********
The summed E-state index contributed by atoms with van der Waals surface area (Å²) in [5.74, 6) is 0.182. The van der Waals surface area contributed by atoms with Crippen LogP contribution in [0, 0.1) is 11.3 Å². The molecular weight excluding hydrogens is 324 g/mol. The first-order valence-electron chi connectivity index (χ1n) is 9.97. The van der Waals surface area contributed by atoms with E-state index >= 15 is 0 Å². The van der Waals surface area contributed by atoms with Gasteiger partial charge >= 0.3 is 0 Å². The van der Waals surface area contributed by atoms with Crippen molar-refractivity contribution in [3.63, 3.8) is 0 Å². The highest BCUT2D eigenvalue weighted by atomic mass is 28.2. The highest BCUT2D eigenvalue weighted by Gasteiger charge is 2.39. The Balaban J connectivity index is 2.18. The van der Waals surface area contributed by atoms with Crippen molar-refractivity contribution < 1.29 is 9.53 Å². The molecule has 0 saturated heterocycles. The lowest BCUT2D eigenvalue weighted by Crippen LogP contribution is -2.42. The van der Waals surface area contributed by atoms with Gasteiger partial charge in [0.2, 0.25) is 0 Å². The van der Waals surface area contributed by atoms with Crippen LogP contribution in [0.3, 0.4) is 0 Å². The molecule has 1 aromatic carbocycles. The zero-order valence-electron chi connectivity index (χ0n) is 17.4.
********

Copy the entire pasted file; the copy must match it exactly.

The summed E-state index contributed by atoms with van der Waals surface area (Å²) in [5.74, 6) is 0.182. The van der Waals surface area contributed by atoms with Crippen LogP contribution in [0, 0.1) is 11.3 Å². The molecular weight excluding hydrogens is 324 g/mol. The first-order valence-electron chi connectivity index (χ1n) is 9.97. The van der Waals surface area contributed by atoms with E-state index >= 15 is 0 Å². The van der Waals surface area contributed by atoms with Gasteiger partial charge >= 0.3 is 0 Å². The van der Waals surface area contributed by atoms with Crippen molar-refractivity contribution in [3.63, 3.8) is 0 Å². The highest BCUT2D eigenvalue weighted by atomic mass is 28.2. The highest BCUT2D eigenvalue weighted by Gasteiger charge is 2.39. The Balaban J connectivity index is 2.18. The van der Waals surface area contributed by atoms with Crippen molar-refractivity contribution < 1.29 is 9.53 Å². The molecule has 0 saturated heterocycles. The lowest BCUT2D eigenvalue weighted by Crippen LogP contribution is -2.42. The van der Waals surface area contributed by atoms with Gasteiger partial charge in [0.2, 0.25) is 0 Å². The van der Waals surface area contributed by atoms with Crippen LogP contribution in [0.3, 0.4) is 0 Å². The molecule has 1 aromatic carbocycles. The zero-order valence-electron chi connectivity index (χ0n) is 17.4.